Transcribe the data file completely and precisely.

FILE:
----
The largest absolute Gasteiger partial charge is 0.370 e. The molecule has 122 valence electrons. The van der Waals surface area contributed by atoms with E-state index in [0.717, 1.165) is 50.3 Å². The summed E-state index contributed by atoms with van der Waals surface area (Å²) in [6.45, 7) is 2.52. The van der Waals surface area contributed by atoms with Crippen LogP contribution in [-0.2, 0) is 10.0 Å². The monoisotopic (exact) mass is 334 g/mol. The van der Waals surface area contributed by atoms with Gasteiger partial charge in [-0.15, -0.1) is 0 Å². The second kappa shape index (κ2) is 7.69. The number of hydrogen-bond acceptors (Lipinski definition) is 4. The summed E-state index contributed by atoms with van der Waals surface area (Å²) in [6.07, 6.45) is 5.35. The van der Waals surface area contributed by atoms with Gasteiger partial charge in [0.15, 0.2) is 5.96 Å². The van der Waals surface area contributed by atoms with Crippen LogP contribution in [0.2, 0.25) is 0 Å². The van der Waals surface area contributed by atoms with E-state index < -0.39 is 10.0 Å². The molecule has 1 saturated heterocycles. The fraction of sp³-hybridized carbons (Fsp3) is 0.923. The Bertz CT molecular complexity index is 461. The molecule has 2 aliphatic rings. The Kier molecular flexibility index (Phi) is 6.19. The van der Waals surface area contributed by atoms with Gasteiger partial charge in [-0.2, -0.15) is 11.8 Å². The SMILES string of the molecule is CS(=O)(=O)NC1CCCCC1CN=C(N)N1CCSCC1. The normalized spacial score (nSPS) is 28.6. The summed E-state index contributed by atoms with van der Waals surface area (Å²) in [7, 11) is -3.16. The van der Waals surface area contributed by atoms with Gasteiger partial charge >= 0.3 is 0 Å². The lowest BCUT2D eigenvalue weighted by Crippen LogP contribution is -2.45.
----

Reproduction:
The largest absolute Gasteiger partial charge is 0.370 e. The molecule has 122 valence electrons. The van der Waals surface area contributed by atoms with E-state index in [0.717, 1.165) is 50.3 Å². The summed E-state index contributed by atoms with van der Waals surface area (Å²) in [6.45, 7) is 2.52. The van der Waals surface area contributed by atoms with Crippen LogP contribution in [-0.2, 0) is 10.0 Å². The monoisotopic (exact) mass is 334 g/mol. The van der Waals surface area contributed by atoms with Gasteiger partial charge in [-0.15, -0.1) is 0 Å². The second kappa shape index (κ2) is 7.69. The number of hydrogen-bond acceptors (Lipinski definition) is 4. The summed E-state index contributed by atoms with van der Waals surface area (Å²) in [6.07, 6.45) is 5.35. The van der Waals surface area contributed by atoms with Gasteiger partial charge in [0.15, 0.2) is 5.96 Å². The van der Waals surface area contributed by atoms with Crippen LogP contribution in [0.2, 0.25) is 0 Å². The van der Waals surface area contributed by atoms with E-state index < -0.39 is 10.0 Å². The molecule has 1 saturated heterocycles. The fraction of sp³-hybridized carbons (Fsp3) is 0.923. The Bertz CT molecular complexity index is 461. The molecule has 2 aliphatic rings. The Kier molecular flexibility index (Phi) is 6.19. The van der Waals surface area contributed by atoms with Gasteiger partial charge in [-0.2, -0.15) is 11.8 Å². The SMILES string of the molecule is CS(=O)(=O)NC1CCCCC1CN=C(N)N1CCSCC1. The normalized spacial score (nSPS) is 28.6. The summed E-state index contributed by atoms with van der Waals surface area (Å²) in [7, 11) is -3.16. The van der Waals surface area contributed by atoms with Gasteiger partial charge >= 0.3 is 0 Å². The lowest BCUT2D eigenvalue weighted by Crippen LogP contribution is -2.45.